IP Cases & Articles

Bad faith: Outsource Professional Services v Flatworld Solutions

It isn’t that often cases on the question of bad faith reach the Court of Justice of the European Union (CJEU). As usual the outcome is heavily dependent out the facts specific to the case.

Here, the court confirmed:

  • that the concept of bad faith should be considered on its own merits, focussing on the honesty of intent at the time of filing; and,
  • simply because a phrase may be descriptive does not prevent its adoption from potentially amounting to bad faith; and
  • it is not necessary for a likelihood of confusion on the part of the public to be established in order for Article 52(1)(b) to apply.


In 2007 Outsource2India, a German business, filed a European Union trade mark (EUTM) application for OUTSOURCE 2 INDIA (and device) with the mark subsequently registering in 2008 without any opposition.

Flatworld outsource2india 1 1

In 2013 an Indian company, Flatworld, filed an application for a declaration of invalidity alleging the trademark had been filed in bad faith by Outsource2India.

Article 52(1) (b) of the EUTM Regulation simply says “A trade mark shall be declared invalid … where the applicant was acting in bad faith when he filed the application for the trade mark.”

The Cancellation Division upheld the claim finding Outsource2India had intended to appropriate the element “outsource2india”, which was already in use by Flatworld in the European Union. By filing such an application for registration, Outsource2India had acted in bad faith.

Outsource2India appealed and the Fourth Board of Appeal (BoA) of the EUIPO annulled the decision of the Cancellation Division.

In doing so they raised an interesting question. Could bad faith arise where the term used is descriptive?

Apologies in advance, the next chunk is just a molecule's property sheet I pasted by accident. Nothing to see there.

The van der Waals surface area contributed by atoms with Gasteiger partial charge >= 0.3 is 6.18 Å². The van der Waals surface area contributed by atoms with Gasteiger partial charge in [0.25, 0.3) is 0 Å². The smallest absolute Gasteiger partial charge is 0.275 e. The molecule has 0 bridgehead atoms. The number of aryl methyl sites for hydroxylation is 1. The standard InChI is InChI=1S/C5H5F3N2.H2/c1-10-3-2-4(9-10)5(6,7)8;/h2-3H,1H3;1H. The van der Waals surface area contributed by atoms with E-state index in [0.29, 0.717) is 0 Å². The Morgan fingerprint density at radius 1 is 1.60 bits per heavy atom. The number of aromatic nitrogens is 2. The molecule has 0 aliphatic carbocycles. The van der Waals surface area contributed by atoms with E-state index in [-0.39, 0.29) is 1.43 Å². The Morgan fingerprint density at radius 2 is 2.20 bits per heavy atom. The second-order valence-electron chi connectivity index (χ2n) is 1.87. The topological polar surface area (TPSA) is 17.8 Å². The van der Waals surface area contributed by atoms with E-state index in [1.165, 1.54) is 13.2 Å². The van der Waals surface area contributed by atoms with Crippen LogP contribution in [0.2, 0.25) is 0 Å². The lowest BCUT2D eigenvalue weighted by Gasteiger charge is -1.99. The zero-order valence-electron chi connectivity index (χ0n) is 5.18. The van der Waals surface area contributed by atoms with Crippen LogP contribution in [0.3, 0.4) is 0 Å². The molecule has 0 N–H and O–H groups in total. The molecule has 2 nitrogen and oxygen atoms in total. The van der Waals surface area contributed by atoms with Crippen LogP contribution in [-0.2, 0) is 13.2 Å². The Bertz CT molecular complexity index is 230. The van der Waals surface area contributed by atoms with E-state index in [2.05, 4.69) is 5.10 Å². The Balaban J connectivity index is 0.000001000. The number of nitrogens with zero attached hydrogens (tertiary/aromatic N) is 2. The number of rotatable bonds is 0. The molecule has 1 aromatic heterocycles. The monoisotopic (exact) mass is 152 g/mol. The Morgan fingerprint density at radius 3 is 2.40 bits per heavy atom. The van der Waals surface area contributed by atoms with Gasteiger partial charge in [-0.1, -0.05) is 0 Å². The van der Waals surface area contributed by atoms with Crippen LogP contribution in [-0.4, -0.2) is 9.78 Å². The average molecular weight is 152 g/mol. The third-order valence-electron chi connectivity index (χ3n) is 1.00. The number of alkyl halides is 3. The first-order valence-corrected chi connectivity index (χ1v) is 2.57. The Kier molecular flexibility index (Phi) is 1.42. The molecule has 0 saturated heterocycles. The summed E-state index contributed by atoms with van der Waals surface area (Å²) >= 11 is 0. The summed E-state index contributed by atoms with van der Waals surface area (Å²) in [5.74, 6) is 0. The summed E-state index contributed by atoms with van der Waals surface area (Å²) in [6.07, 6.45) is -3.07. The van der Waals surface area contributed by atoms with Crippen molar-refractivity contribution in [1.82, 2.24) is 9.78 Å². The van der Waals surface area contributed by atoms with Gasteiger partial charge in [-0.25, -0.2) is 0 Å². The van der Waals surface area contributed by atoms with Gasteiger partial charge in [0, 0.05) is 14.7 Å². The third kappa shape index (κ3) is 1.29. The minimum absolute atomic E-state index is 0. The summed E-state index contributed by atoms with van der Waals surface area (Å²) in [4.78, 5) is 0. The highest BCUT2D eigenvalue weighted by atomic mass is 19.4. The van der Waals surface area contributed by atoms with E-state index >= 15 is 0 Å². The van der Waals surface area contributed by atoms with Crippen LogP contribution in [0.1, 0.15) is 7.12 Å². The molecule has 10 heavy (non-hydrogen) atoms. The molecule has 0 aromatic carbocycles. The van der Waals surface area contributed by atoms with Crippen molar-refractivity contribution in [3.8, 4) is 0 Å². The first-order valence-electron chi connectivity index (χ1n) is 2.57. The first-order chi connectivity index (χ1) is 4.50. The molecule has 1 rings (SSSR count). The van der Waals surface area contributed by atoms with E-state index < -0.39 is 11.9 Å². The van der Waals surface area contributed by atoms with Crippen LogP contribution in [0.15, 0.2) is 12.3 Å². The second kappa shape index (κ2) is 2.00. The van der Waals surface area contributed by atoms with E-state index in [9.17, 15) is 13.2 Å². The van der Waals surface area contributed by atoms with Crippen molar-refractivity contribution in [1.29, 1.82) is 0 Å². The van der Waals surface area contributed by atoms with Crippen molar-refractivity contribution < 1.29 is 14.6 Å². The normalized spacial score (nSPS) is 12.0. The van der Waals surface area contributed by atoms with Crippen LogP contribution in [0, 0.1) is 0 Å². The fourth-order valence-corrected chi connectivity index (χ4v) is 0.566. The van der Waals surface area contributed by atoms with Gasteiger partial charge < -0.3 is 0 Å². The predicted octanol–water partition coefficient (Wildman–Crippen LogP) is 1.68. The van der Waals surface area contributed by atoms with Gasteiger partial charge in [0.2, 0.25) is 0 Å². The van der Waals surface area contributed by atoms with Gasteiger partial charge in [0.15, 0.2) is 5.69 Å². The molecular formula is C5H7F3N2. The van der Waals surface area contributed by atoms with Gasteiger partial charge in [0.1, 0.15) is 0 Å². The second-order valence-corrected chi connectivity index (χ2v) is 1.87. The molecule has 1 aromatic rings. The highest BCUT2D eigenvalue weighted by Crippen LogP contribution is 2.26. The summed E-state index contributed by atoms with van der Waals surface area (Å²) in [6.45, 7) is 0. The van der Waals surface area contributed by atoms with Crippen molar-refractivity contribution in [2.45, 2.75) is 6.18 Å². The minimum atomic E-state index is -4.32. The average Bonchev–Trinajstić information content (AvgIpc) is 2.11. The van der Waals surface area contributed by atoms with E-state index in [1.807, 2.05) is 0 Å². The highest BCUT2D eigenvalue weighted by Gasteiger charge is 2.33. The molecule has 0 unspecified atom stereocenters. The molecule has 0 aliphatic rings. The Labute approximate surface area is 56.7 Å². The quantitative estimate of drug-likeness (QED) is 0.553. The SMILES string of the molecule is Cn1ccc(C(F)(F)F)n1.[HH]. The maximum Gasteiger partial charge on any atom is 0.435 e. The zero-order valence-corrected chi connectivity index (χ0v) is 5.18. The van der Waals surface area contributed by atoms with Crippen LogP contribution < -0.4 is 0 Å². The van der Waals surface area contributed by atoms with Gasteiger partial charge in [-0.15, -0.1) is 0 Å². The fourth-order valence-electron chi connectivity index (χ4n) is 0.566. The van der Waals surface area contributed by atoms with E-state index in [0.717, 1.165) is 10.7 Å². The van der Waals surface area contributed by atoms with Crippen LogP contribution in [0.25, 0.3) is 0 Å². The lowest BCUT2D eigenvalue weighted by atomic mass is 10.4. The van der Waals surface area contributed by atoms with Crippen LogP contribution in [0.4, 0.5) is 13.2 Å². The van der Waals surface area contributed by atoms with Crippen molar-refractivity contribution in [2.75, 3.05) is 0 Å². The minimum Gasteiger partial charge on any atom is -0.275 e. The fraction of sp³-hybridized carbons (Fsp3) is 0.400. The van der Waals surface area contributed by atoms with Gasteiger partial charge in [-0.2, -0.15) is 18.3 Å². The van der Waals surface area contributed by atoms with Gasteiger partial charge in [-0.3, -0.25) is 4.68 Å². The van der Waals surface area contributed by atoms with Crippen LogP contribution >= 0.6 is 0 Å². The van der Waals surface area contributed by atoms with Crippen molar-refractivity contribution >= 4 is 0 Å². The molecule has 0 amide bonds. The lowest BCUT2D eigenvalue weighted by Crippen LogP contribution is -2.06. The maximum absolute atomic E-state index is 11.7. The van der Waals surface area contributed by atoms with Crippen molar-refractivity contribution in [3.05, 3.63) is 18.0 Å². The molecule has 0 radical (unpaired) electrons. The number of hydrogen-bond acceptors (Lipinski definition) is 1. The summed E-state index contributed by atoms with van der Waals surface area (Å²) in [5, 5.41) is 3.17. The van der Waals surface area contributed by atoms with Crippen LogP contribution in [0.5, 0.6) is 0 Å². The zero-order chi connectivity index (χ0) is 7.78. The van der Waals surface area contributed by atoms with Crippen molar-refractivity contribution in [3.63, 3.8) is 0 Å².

The Board of Appeal held that as the phrase “outsource2india” is descriptive it may be freely used by all traders in the sector for outsourcing services to India, and thus bad faith could not occur. They also held that as the mark included figurative elements that Flatworld had never used, this indicated a lack of dishonest intent.

To shore up their decision the Board of Appeal noted the application filed by Flatworld in 2010 for the stylised mark:

Flatworld outsource2india 2 3

Apparently this had been used by Flatworld in the EU prior to 2007 and with Outsource2India’s knowledge.

“Are you sure?” said the General Court (GC) when Flatworld appealed.

The GC held it was necessary to examine Outsource2India’s intention at the time the application was filed. The GC concluded that bad faith had occurred as a result of the “pre-contractual relationship” which existed between the parties in 2007.

The GC added that their assessment was independent of the question whether the wording “outsource2india” is descriptive and this was not relevant to the assessment as to whether bad faith had arisen.

Outsource Professional Services was granted leave to replace Outsource2India and appealed to the CJEU.

Crucially for this case, an appeal to the CJEU lies on points of law only and thus the dispute over the facts regarding the relationship between the parties in 2007, which rumbled on, was dismissed by the court.

The appellant argued that the GC should have dismissed the appeal in the absence of a likelihood of confusion, contending that the marks are figuratively different and their only common element, namely the element “outsource2india”, is descriptive.

The court held (following Koton Mağazacilik Tekstil Sanayi ve Ticaret AŞ v European Union Intellectual Property Office [see note 1 below]) it is not necessary for a likelihood of confusion on the part of the public to be established in order for Article 52(1)(b) to apply.

The court agreed with the GC: Outsource2India had systematically presented its use of Outsource2India as being linked to its proposed collaboration with Flatworld and thus bad faith had occurred.

In considering the potentially descriptive nature of the element “outsource2india” The CJEU said this was not a relevant factor and Outsource2India had acted in bad faith by seeking to exploit that element on the coat-tails of Flatworld.

In short

This case confirms that almost the sole issue is the extent to which there is dishonest intent at the relevant time. By their very nature bad faith cases will turn on the evidence presented to the court.


  1. Koton Mağazacilik Tekstil Sanayi ve Ticaret AŞ v European Union Intellectual Property Office (Case C104/18 P): see https://dycip.com/c-10418

Case highlights at a glance

Jurisdiction: European Union
Decision level: CJEU
Parties: Outsource Professional Services Ltd (appellant) and Flatworld Solutions Pvt Ltd (applicant) and the EUIPO (defendant)
Date: 13 November 2019
Citation: C528/18

Link to decision C-528/18 (curia.europa.eu)

Read the full decision for C-528/18.

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